By Jim Costello on July 29th, 2019
Home prices have been in a sharp retreat in Vancouver, Canada’s second largest investment market, ever since the British Columbia government introduced a foreign buyers tax in mid-2016. The concern for some is that commercial property prices will be pulled down by the residential sector. Recent price history suggests that won’t necessarily be the case, however.
When I visited Vancouver earlier this year, market participants seemed to be waiting for the next shoe to drop. With single family homes and commercial properties competing for land, the thinking is that the decline in residential prices will bring down land values, and in turn bring down commercial property prices to the same degree as residential assets.
Historically, these price series had moved together. From 2005 to 2014 each exhibited a 6% CAGR with only a few bumps and differences between the series over time. This linkage lends credence to the argument that a transmission vehicle such as land prices might translate the decline in single family prices over to the commercial sector, forcing these price series to converge once again.
The convergence evident over the longer history is not true of recent trends, however:
–Commercial property prices did not participate in the run-up of prices to the same degree as the residential sector. Given the intense interest by cross-border buyers for residential assets in Vancouver, single family home prices grew at a faster pace than commercial properties from 2014 to 2017. The Canadian Real Estate Association MLS® HPI for Vancouver single family assets grew at a 17% CAGR from 2014 to 2017. A custom RCA commercial property price indicator for British Columbia grew at only an 11% CAGR over the same time period. This CAGR was sizeable and put BC in the same league as other global technology hubs like San Francisco, but prices for the residential sector moved far ahead of commercial properties.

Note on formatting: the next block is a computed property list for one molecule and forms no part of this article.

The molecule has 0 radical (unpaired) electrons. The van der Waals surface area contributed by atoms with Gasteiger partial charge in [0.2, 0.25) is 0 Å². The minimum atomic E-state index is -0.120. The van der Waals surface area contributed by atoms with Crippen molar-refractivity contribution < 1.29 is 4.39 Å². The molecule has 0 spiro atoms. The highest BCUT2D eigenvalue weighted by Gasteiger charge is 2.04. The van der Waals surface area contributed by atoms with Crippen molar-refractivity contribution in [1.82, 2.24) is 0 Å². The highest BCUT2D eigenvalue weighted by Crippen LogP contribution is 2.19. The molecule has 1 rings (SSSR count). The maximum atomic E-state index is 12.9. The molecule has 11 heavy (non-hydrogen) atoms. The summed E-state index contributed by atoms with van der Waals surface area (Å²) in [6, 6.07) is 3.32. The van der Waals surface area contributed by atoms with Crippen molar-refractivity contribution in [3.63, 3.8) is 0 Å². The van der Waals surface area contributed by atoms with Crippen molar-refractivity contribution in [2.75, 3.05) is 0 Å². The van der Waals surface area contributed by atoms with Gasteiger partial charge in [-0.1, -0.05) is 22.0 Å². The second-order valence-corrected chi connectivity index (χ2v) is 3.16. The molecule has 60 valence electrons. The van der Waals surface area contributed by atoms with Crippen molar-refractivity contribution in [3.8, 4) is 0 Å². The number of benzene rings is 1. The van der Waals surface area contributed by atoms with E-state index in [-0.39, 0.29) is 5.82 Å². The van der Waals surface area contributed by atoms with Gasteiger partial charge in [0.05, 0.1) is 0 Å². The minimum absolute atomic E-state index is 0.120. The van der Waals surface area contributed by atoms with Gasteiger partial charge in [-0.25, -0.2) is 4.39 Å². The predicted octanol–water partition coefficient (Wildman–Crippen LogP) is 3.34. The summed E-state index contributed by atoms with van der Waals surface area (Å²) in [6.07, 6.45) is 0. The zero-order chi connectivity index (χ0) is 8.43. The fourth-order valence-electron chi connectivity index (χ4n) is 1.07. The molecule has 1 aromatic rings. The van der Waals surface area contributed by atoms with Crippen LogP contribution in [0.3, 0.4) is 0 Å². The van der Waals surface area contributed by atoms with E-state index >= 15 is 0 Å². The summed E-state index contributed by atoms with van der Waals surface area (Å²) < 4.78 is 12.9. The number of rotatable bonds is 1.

–When the BC government introduced the foreign buyers tax, residential property prices slid as a pool of buyers left the market, deterred by the tax on purchase prices (introduced at 15% and since raised to 20%). From January ’18 to May ’19, the Vancouver single family price index has fallen a cumulative 14%. (Growth in single family home prices across Canada have been stalling too, in part because of costs related to risk management for residential mortgages.) Over the same time frame, commercial property prices for BC have climbed a cumulative 7%.
Commercial property prices in BC have fallen slightly in 2019 – down a cumulative 1% into May from the end of 2018. This decline came at a time when the yield on the 10-year benchmark bond in Canada fell from 2.5% to 1.5% which, when combined with record low commercial property vacancy in Vancouver, should shore up the value of the income streams from these commercial assets.
Yes, prices are down slightly, but a 1% decline is indicative of flat prices. Unless an owner is forced to sell assets in a distressed situation, there just is not the incentive to cut sale prices the same way for commercial assets as there is in the residential sector. (It should be noted that the sale of the Bentall Centre Portfolio in 2016 did not enter into the construction of the RCA BC commercial property price indicator, nor will the announced sale in Q2’19 enter the data set.)
If owners of commercial assets are unwilling to sell, commercial property prices can remain flat or even grow in line with the favorable income trends for assets in the region. Such positive trends could happen even as residential prices slowly recover from the introduction of the foreign buyers tax. Convergence in price trends might not mean commercial prices falling off a cliff, but instead residential prices facing a steady climb in the years ahead.
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An RCA price indicator is a custom index generated using the same process as the RCA CPPI, but is not part of the office suite of indices. To learn more about the RCA CPPI visit: rcanalytics.com/our-data/rca_cppi/
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